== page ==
COVID-19 has thrown the city’s restaurant industry into nearly 12 months of turmoil. Black venue owners, many of whom already felt that their establishments don’t receive enough coverage or support, have faced great odds to keep their businesses solvent. As February is Black History Month, Chicago chefs and restaurant owners are spotlighting these challenges while highlighting Black leaders and entrepreneurs in the city’s hospitality industry.
The Tribune is publishing a series of stories on how eight Black-owned restaurants in the Chicago area are faring in the pandemic: Louisa Chu has written about a franchise of DJ Kahled’s the Licking in the Austin, Shawn Michelle’s Homemade Ice Cream in Bronzeville, and smoked meat landmark Hecky’s Barbecue in suburban Evanston.
The Triibe published a feature by Amber Gibson on chef Damion Henry of the Langham, the only Black executive chef to lead a luxury hotel kitchen in Chicago. Before COVID-19, he found ways to weave his Jamaican background into the menu with items like Scotch bonnet peppers and Jamaican patties. Now he has to balance the hotel’s fine dining standards with the realities of the pandemic, switching out china plates for to-go immaculate boxes. He’s currently at work on a Valentine’s Day package that includes a four-course meal and private cooking class for two.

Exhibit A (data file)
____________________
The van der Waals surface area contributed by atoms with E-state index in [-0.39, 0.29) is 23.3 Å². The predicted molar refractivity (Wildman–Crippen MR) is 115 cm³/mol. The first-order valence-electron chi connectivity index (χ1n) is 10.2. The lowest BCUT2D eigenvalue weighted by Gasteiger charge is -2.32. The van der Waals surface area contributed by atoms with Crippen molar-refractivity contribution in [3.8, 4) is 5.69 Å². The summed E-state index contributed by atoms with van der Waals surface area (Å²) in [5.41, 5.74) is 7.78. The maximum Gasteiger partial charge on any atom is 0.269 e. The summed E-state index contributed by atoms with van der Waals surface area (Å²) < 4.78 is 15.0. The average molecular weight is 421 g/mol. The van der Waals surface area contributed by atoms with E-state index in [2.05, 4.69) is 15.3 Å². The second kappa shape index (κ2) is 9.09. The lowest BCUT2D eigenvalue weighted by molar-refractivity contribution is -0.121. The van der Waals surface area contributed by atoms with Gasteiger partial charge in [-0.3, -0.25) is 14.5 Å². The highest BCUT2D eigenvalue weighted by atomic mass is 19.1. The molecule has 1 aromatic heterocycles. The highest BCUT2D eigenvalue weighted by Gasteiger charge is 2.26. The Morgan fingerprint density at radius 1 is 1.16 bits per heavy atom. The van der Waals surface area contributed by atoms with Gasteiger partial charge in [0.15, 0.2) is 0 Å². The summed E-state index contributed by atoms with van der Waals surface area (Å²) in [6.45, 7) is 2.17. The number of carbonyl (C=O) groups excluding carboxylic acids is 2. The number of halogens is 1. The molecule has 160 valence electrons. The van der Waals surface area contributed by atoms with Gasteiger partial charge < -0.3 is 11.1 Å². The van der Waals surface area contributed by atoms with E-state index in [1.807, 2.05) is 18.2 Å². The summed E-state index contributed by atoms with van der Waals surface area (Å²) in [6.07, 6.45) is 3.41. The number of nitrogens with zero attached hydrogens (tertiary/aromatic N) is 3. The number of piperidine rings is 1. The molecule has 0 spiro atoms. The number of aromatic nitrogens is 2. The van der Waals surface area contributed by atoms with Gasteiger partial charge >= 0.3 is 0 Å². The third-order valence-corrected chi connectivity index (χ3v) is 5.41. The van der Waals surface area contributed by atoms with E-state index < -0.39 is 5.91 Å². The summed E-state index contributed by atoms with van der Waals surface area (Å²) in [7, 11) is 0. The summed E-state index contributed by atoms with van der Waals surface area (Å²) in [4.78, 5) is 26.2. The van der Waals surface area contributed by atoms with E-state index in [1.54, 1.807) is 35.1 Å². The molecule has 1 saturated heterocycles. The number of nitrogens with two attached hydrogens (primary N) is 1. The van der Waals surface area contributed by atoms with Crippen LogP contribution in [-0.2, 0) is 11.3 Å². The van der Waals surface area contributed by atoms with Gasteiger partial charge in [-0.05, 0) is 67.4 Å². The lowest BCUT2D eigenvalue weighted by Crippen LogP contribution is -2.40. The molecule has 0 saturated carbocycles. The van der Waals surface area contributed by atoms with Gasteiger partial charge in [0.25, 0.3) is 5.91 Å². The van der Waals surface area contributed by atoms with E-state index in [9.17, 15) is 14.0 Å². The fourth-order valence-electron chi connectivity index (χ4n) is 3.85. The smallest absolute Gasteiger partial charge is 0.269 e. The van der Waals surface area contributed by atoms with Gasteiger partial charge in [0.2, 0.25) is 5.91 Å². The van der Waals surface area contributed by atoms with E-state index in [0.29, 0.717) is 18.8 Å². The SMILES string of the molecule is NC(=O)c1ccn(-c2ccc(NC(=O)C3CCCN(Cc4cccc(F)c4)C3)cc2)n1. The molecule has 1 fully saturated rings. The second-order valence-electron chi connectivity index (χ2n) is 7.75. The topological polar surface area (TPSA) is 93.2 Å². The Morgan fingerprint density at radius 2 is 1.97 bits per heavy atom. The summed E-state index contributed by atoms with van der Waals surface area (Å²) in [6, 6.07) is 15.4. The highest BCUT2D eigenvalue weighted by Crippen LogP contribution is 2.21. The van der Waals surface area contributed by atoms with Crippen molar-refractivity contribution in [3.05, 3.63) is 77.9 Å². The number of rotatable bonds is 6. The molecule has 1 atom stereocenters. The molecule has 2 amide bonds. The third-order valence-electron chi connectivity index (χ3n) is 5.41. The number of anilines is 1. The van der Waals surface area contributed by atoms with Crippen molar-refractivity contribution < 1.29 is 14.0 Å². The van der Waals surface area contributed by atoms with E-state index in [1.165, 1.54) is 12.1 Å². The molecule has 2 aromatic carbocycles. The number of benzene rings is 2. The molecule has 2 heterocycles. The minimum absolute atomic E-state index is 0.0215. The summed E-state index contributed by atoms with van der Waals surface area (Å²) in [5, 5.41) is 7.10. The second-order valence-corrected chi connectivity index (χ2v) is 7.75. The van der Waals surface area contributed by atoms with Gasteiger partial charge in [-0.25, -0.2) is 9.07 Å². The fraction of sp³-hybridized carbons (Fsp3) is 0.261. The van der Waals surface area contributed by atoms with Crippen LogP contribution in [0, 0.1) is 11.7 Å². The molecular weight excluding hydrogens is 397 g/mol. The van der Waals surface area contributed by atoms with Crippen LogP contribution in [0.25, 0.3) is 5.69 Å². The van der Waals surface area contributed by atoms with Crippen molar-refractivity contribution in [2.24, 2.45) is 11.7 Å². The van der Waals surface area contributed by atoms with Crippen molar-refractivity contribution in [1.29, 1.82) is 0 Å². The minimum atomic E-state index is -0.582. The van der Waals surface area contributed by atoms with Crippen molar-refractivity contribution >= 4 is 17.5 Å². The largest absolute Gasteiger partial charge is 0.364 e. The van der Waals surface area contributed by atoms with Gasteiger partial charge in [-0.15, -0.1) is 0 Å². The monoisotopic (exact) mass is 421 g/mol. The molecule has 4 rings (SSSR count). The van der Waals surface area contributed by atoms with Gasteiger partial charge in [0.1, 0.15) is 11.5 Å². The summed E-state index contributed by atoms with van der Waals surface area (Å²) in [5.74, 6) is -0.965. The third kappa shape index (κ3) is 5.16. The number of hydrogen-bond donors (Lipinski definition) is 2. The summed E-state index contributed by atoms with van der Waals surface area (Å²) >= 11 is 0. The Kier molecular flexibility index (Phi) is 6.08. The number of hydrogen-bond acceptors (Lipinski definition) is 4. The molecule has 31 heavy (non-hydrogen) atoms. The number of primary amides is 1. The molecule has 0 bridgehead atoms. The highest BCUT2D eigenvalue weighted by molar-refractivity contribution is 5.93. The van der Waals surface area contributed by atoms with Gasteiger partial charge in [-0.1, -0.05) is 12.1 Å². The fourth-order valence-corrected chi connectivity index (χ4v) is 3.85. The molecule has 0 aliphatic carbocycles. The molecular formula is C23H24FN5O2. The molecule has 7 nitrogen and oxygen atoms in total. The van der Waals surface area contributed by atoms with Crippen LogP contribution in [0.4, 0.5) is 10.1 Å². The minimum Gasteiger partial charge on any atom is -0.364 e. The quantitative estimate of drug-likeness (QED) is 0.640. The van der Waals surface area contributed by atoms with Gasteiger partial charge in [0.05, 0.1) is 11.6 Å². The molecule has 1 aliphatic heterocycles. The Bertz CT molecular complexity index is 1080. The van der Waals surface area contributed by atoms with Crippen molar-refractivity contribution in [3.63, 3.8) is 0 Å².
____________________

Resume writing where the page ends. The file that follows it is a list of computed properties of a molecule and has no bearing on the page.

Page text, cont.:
Chicago food writer Audarshia Townsend on Substack spotlights virtual West African restaurant Dozzy’s Grill in South Loop. Owner Dozzy Ibekwe draws connections between West African cuisine and soul food, evident most clearly in dishes like gumbo.
One way to celebrate the month is to patronize Black-owned restaurants. Chefs are encouraging that by offering specials. Chicago and Detroit are teaming up. Virtue chef Erick Williams is collaborating with Patrick Campbell, owner of Southern restaurant Beans & Cornbread, just northwest of Detroit. They’re both offering versions of Campbell’s Shoebox Meals, tributes to his mother and great-grandmother who were barred from eating in train dining cars during the Jim Crow era when they traveled and thus packed their own lunches in shoeboxes. Williams’ meal ($22) includes fried chicken, collard greens, and hot sauce biscuits, and will be available from Wednesday, February 17 through Sunday, February 28. Proceeds will go directly to each restaurant’s staff.
Chicago Black Restaurant Week has also returned for its sixth year with a new partner in third-party delivery company Uber Eats. Chicagoans can peruse a list of more than 80 participating restaurants for specials and deals — and hang onto those names for year-round dining inspiration.
And in other news...
— Don’t fret, but the owners of 99-year-old Dinkel’s Bakery have hired brokers to sell two buildings connected to its storefront at 3329 N. Lincoln Avenue. They still plan to keep the business open, according to the Tribune. Norman Dinkel Jr. tells reporters that he’s considering several modernizations, including relocating a possible relocation of part or all of the bakery to a new location. The property isn’t listed.
— Popular pizzeria Dante’s has teamed up with a local grassroots charity to donate and delivery pizza and supplies like blankets to homeless encampments on Chicago’s Northwest Side, Block Club Chicago reports. The People’s Pizza Party has raised more than $20,000 so far over the past eight months and makes weekly visits to seven encampments to drop off a Dante’s pie and other items.